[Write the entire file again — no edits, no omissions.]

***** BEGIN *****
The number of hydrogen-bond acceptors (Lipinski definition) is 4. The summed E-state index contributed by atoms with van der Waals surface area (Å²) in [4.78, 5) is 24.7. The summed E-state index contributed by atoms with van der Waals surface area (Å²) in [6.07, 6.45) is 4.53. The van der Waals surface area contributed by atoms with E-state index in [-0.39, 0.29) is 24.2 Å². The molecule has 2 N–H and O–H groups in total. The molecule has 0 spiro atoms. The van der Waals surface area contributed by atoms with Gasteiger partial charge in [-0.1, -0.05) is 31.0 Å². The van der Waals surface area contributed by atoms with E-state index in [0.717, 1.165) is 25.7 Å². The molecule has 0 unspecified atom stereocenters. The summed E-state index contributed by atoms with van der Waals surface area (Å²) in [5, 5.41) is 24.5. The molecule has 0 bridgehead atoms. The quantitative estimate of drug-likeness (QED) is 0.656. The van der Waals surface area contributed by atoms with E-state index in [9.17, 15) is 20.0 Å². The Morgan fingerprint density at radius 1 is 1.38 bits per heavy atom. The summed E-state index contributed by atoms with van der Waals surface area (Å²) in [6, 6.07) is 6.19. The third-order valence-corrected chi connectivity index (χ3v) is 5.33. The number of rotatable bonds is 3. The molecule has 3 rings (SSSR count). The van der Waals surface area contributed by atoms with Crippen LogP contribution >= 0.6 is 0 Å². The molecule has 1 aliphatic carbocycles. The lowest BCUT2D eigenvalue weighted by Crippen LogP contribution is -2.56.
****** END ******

The number of hydrogen-bond acceptors (Lipinski definition) is 4. The summed E-state index contributed by atoms with van der Waals surface area (Å²) in [4.78, 5) is 24.7. The summed E-state index contributed by atoms with van der Waals surface area (Å²) in [6.07, 6.45) is 4.53. The van der Waals surface area contributed by atoms with E-state index in [-0.39, 0.29) is 24.2 Å². The molecule has 2 N–H and O–H groups in total. The molecule has 0 spiro atoms. The van der Waals surface area contributed by atoms with Gasteiger partial charge in [-0.1, -0.05) is 31.0 Å². The van der Waals surface area contributed by atoms with E-state index in [0.717, 1.165) is 25.7 Å². The molecule has 0 unspecified atom stereocenters. The summed E-state index contributed by atoms with van der Waals surface area (Å²) in [5, 5.41) is 24.5. The molecule has 0 bridgehead atoms. The quantitative estimate of drug-likeness (QED) is 0.656. The van der Waals surface area contributed by atoms with E-state index in [9.17, 15) is 20.0 Å². The Morgan fingerprint density at radius 1 is 1.38 bits per heavy atom. The summed E-state index contributed by atoms with van der Waals surface area (Å²) in [6, 6.07) is 6.19. The third-order valence-corrected chi connectivity index (χ3v) is 5.33. The number of rotatable bonds is 3. The molecule has 3 rings (SSSR count). The van der Waals surface area contributed by atoms with Crippen LogP contribution >= 0.6 is 0 Å². The molecule has 1 aliphatic carbocycles. The lowest BCUT2D eigenvalue weighted by Crippen LogP contribution is -2.56.